Latin America has traditionally been a region of immigrants. The Central American and Caribbean nations, like Mexico, have seen the flow of people leaving their countries in search of more and better opportunities grow for decades.
Currently, the migratory panorama of Central America is characterized by numerous and massive dramatic migrations. In this context, there is a main trajectory: from the Central American countries of the Northern Triangle, made up of Honduras, El Salvador and Guatemala through Mexico to the United States.
It is important to understand what Central American migration consists of, in which people leave their countries fleeing violence, political repression, and economic difficulties in the region.
In 2021, Honduras reported a figure of 937,000 displaced abroad, and 247,000 internally displaced due to violence, achieving for the first time the ranking of the 25 territories with the most displaced people according to the IDMC and NRC Global Internal Displacement Report.
Still, the wave of immigrants from Honduras is relatively new, with more than half of Honduran immigrants currently living in the United States arriving in 2000 or later, and about a quarter arriving since 2006.
Difficult social and economic conditions have been the main cause of the migration of Honduran citizens. In 2013, 64.5% of Hondurans lived in poverty, according to data provided by the World Bank. The question that arises in such a complex reality is, how to counteract this trend in a country that has numerous resources for it?
One way to do this is with the support of international organizations, such as the International Organization for Migration (IOM), which has recently joined forces with Honduras to promote a migration policy that helps coordinate the efforts of state institutions that monitor and oversee the migratory flow of that country.
The other consists of generating more and better employment opportunities at the local level, which allow the comprehensive development of people of active working age. This method has proven to be particularly successful and is explored further below.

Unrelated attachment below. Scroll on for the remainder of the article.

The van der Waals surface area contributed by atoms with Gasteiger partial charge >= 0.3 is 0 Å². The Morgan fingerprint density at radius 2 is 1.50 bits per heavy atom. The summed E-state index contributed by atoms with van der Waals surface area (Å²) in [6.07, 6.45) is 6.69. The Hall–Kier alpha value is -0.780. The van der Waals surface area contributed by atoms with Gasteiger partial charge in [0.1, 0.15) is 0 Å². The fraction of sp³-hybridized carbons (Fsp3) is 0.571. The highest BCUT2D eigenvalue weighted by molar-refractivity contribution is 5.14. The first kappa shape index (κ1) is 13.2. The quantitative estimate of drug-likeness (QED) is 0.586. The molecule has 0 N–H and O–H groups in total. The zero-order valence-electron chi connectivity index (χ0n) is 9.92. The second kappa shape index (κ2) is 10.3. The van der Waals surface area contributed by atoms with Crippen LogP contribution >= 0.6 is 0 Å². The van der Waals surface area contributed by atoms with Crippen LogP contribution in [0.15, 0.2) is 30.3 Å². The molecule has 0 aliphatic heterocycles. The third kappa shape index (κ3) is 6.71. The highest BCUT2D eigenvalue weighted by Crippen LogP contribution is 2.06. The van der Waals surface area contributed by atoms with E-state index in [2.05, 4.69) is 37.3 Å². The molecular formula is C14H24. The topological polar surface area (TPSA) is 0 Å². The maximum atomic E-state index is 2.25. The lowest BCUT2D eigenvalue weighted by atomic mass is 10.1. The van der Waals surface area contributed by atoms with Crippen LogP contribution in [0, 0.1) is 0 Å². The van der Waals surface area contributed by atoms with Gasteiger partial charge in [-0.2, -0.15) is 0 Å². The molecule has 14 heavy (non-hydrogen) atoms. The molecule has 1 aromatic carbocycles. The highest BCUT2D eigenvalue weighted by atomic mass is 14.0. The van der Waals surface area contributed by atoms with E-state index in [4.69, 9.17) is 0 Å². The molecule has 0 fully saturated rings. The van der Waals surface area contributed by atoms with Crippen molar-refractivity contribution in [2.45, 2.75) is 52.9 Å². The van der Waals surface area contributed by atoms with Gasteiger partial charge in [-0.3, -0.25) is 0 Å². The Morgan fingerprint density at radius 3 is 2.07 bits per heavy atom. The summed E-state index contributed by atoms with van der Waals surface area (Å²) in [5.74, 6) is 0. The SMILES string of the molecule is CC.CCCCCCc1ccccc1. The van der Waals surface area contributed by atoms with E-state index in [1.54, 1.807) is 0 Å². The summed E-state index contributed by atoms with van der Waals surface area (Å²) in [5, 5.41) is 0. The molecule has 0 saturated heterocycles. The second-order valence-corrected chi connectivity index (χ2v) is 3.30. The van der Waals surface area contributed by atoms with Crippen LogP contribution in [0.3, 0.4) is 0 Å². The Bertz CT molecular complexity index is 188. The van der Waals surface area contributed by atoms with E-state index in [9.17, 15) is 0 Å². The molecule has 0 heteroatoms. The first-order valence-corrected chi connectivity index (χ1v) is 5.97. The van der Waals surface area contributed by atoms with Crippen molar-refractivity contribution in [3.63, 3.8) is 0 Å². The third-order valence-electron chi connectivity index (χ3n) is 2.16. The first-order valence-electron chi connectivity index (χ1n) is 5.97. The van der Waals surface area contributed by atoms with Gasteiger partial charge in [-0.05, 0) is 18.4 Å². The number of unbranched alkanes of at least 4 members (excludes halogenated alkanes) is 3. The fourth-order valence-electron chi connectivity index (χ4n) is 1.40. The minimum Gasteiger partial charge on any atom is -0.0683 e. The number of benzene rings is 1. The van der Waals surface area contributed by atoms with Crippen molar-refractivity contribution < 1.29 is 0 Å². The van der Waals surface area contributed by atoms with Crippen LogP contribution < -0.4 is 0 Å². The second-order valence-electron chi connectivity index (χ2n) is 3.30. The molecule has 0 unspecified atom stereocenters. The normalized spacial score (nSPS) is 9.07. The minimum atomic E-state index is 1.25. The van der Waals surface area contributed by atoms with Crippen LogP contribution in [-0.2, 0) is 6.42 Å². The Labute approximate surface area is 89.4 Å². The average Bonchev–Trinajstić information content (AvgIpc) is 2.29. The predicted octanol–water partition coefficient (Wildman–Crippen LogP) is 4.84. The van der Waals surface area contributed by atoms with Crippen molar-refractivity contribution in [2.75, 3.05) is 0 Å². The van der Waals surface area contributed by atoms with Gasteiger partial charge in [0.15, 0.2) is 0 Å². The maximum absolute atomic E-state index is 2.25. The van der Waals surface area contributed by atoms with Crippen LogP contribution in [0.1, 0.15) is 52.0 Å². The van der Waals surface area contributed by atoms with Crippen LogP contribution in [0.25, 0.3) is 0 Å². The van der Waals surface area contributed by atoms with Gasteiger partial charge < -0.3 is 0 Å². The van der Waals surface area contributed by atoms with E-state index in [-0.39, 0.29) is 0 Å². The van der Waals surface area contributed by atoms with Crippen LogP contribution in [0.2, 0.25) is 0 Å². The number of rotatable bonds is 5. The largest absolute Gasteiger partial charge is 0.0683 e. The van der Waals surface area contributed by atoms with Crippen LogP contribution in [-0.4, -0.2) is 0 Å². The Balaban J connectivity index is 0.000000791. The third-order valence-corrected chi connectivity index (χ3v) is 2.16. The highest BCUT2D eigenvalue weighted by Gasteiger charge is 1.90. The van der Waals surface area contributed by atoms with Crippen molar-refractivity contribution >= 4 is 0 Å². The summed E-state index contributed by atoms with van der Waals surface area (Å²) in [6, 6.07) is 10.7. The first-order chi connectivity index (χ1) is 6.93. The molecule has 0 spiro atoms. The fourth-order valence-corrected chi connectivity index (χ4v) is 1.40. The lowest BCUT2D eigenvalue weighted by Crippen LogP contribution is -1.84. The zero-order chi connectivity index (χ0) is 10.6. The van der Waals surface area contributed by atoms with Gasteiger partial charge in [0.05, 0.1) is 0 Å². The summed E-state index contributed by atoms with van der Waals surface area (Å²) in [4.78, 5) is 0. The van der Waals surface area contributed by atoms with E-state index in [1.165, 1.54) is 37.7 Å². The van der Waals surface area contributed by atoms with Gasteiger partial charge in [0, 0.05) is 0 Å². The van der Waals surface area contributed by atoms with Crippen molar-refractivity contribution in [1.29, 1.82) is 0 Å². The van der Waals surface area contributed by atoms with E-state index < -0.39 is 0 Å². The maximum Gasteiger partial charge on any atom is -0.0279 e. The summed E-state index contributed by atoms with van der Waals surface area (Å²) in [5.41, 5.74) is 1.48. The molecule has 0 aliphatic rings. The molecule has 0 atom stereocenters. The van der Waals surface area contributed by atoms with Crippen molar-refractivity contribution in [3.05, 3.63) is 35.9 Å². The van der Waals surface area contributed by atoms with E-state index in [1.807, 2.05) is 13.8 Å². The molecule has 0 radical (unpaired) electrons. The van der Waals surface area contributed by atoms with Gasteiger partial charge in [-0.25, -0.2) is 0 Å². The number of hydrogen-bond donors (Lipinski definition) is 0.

Employment opportunities to stem the flight of human capital
The goal of any job creation strategy is to stimulate healthy economic growth. In a free market economy like the Honduran one, the government does not need to do much to stop migration if companies that are constantly generating well-paid jobs operate in the territory.
Thanks to the role played by these companies, the growth of the economy is healthy, and people find it less attractive to migrate abroad in a context of uncertainty. The generation of employment opportunities encourages greater academic and professional preparation, and makes the labor force more competitive, thus creating better salary conditions in general.
Grupo Karim’s, a leading company in the region in the textile sector and industrial real estate projects, with a presence in Honduras, Guatemala, Mexico and the United States, has exemplified the relationship that exists between the generation of well-paid employment opportunities and less migratory flow.
The job opportunities that the Group has materialized in advanced manufacturing processes, in projects as relevant as the Green Valley Advanced Manufacturing Hub, located in Santa Barbara, Honduras, already amount to 14,000 jobs, and have had a clear impact on less migration since This region.
In the same way, and thanks to an innovative and attractive concept for foreign investment, part of the Altia Smart City projects already has 12,000 jobs generated for the BPO and ITO industry, and the company’s impact is also made palpable in the more than 1,000 jobs in all the Group’s textile operations.
Figures are cold and rarely lie. Grupo Karim’s has invested more and hired more workers with each passing year. Thanks to this process, a greater number of Hondurans begin a positive cycle for themselves and their families, spending even more money in the economy, which further increases its overall performance. And if a country’s economy is doing well, people are rarely interested in leaving it.
The correlation between greater job creation and less migration represents one of the keys to development. Employment is a means to an end: it is designed to serve people, promote their personal growth, and reduce poverty. For this reason, Grupo Karim’s supports the growth of qualitative employment, which aims to promote economic, social and environmental aspects that result in the well-being of Honduras and its people.